Tuesday morning and I am on my way back to Cardiff. It has been fun. Roll on next year.

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Exclusive: Labour MEPs call for Jeremy Corbyn to resign as leader

Letter demands Corbyn's departure and attacks his office for "promoting" the work of the Leave campaign. 

Labour's MEPs have called for Jeremy Corbyn to resign in the latest challenge to his leadership. In a letter sent to Corbyn and leaked to the New Statesman, Glenis Willmott, the chair of the European Parliamentary Labour Party (EPLP), wrote: "We find it hard to see how any Labour leader can continue in that role if they do not have the support of their MPs." Corbyn yesterday lost a no confidence vote among the Parliamentary Labour Party by 176 to 40. The letter also attacked the leader's office for an "official Labour briefing document" which "promoted the work of Kate Hoey and Gisela Stuart for the Leave campaign."

The demand for Corbyn's resignation is described by sources as the "majority position" of Labour's 20 MEPs. Their stance could prove crucial if the leader is not automatically included in any new contest (a matter of legal dispute) and is required to seek 50 nominations from MP/MEPs (20 per cent of the total).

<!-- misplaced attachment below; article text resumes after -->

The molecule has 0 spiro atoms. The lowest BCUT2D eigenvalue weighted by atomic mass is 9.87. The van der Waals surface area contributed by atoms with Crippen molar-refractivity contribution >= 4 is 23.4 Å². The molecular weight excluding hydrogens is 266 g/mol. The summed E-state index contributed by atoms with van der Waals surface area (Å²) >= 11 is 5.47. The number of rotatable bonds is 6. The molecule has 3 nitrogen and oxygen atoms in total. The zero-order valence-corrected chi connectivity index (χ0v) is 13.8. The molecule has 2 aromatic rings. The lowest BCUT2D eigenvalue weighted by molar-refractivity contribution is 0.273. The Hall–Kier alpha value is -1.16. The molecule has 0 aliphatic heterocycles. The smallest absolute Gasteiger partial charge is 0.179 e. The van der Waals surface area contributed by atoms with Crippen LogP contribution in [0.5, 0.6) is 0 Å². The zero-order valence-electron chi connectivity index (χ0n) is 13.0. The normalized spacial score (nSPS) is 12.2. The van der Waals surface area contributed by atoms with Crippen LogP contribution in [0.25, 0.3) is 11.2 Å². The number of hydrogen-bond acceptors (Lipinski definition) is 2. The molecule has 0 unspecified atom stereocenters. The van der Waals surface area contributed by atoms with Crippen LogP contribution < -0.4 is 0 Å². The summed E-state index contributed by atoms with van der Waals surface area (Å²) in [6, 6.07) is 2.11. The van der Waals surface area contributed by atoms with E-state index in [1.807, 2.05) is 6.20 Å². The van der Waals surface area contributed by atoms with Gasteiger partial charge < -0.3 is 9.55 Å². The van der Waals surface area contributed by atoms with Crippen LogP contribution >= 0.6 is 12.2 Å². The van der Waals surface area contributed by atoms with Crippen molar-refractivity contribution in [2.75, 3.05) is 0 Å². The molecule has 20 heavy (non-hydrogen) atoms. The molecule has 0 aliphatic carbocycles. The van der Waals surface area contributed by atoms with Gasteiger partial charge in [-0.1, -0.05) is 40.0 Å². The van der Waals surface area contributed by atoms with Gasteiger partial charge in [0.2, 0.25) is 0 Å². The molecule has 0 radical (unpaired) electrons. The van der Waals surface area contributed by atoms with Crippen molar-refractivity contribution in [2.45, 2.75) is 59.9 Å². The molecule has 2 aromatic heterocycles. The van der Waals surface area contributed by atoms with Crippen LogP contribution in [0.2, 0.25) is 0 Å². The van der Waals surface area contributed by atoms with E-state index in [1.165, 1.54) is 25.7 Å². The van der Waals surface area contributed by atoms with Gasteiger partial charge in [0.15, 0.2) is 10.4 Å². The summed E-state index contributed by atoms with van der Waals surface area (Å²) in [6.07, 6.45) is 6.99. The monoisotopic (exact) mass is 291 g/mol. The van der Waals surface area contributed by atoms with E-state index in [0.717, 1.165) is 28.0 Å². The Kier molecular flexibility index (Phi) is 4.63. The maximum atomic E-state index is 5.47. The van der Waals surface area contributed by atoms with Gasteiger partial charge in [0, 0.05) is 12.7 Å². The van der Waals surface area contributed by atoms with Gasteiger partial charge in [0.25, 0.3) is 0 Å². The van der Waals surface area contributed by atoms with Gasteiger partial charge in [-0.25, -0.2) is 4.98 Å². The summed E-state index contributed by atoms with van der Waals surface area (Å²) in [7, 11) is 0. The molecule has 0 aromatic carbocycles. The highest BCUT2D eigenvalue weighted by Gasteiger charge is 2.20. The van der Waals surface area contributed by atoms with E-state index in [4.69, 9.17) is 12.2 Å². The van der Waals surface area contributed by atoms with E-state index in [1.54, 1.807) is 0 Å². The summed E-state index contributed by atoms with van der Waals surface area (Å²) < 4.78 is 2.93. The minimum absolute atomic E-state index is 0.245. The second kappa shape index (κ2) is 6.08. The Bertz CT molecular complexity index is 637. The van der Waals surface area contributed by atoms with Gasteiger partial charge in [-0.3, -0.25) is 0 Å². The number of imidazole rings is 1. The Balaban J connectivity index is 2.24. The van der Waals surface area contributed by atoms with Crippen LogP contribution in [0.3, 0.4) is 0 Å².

The letter reads: 

"The European Parliamentary Labour Party met today for its first meeting since the referendum and concluded that we should send you this letter today.

"The EPLP has always striven to have a loyal and constructive relationship with our party leader, and we have worked hard to cooperate with you over recent months. However, we have very serious concerns in the light of Labour's defeat in the referendum campaign.

"Responsiblity for the UK leaving the EU lies with David Cameron. That being said, we were simply astounded that on Friday morning, as news of the result sank in, an official Labour briefing document promoted the work of Kate Hoey and Gisela Stuart for the Leave campaign.

"Labour's loyal and dedicated teams of activists had just spent weeks on the doorstep and on street-stalls making the case to remain in the EU and countering leave campaign arguments. Yet you and your office authorised a briefing that put the whole Labour campaign on a par with two Labour politicians who had been appearing for weeks alongside right-wing politicians, such as Nigel Farage and Boris Johnson.

"Separate from the referendum issue, it has become clear in recent days that you do not have the confidence of the Parliamentary Labour Party. We find it hard to see how many Labour leader can continue in that role if they do not have the support of their MPs.

"So it it with a heavy heart that we urge you, for the sake of the Labour Party and for the people in our country who need a Labour government, to reconsider your position as Labour leader."

Yours sincerely,

Glenis Wilmott MEP

On behalf of the European Parliamentary Labour Party 

George Eaton is political editor of the New Statesman.